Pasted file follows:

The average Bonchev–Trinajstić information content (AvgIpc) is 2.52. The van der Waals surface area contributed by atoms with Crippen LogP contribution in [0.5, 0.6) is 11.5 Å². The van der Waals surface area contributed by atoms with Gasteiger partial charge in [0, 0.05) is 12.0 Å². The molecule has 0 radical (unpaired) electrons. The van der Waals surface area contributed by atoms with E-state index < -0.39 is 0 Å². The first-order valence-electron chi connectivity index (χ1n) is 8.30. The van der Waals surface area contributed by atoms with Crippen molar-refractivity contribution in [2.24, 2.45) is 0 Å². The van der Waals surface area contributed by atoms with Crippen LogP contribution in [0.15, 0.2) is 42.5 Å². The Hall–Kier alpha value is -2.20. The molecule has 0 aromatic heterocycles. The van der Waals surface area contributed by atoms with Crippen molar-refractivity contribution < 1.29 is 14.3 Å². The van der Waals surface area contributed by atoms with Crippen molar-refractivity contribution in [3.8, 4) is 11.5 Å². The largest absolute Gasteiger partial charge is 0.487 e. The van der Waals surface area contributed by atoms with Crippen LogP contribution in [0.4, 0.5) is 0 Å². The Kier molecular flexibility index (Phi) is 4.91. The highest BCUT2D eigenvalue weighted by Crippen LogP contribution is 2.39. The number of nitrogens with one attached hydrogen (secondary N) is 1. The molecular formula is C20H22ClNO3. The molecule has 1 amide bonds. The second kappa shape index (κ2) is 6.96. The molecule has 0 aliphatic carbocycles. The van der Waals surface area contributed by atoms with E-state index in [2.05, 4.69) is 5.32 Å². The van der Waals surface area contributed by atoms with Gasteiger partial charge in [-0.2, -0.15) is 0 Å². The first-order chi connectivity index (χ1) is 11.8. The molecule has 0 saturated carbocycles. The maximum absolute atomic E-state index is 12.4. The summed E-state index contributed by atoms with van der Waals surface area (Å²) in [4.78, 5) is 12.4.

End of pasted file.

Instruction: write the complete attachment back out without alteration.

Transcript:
The average Bonchev–Trinajstić information content (AvgIpc) is 2.52. The van der Waals surface area contributed by atoms with Crippen LogP contribution in [0.5, 0.6) is 11.5 Å². The van der Waals surface area contributed by atoms with Gasteiger partial charge in [0, 0.05) is 12.0 Å². The molecule has 0 radical (unpaired) electrons. The van der Waals surface area contributed by atoms with E-state index < -0.39 is 0 Å². The first-order valence-electron chi connectivity index (χ1n) is 8.30. The van der Waals surface area contributed by atoms with Crippen molar-refractivity contribution in [2.24, 2.45) is 0 Å². The van der Waals surface area contributed by atoms with Crippen LogP contribution in [0.15, 0.2) is 42.5 Å². The Hall–Kier alpha value is -2.20. The molecule has 0 aromatic heterocycles. The van der Waals surface area contributed by atoms with Crippen molar-refractivity contribution < 1.29 is 14.3 Å². The van der Waals surface area contributed by atoms with Crippen molar-refractivity contribution in [3.8, 4) is 11.5 Å². The largest absolute Gasteiger partial charge is 0.487 e. The van der Waals surface area contributed by atoms with Crippen LogP contribution in [0.4, 0.5) is 0 Å². The Kier molecular flexibility index (Phi) is 4.91. The highest BCUT2D eigenvalue weighted by Crippen LogP contribution is 2.39. The number of nitrogens with one attached hydrogen (secondary N) is 1. The molecular formula is C20H22ClNO3. The molecule has 1 amide bonds. The second kappa shape index (κ2) is 6.96. The molecule has 0 aliphatic carbocycles. The van der Waals surface area contributed by atoms with E-state index in [2.05, 4.69) is 5.32 Å². The van der Waals surface area contributed by atoms with Gasteiger partial charge in [-0.2, -0.15) is 0 Å². The first-order chi connectivity index (χ1) is 11.8. The molecule has 0 saturated carbocycles. The maximum absolute atomic E-state index is 12.4. The summed E-state index contributed by atoms with van der Waals surface area (Å²) in [4.78, 5) is 12.4.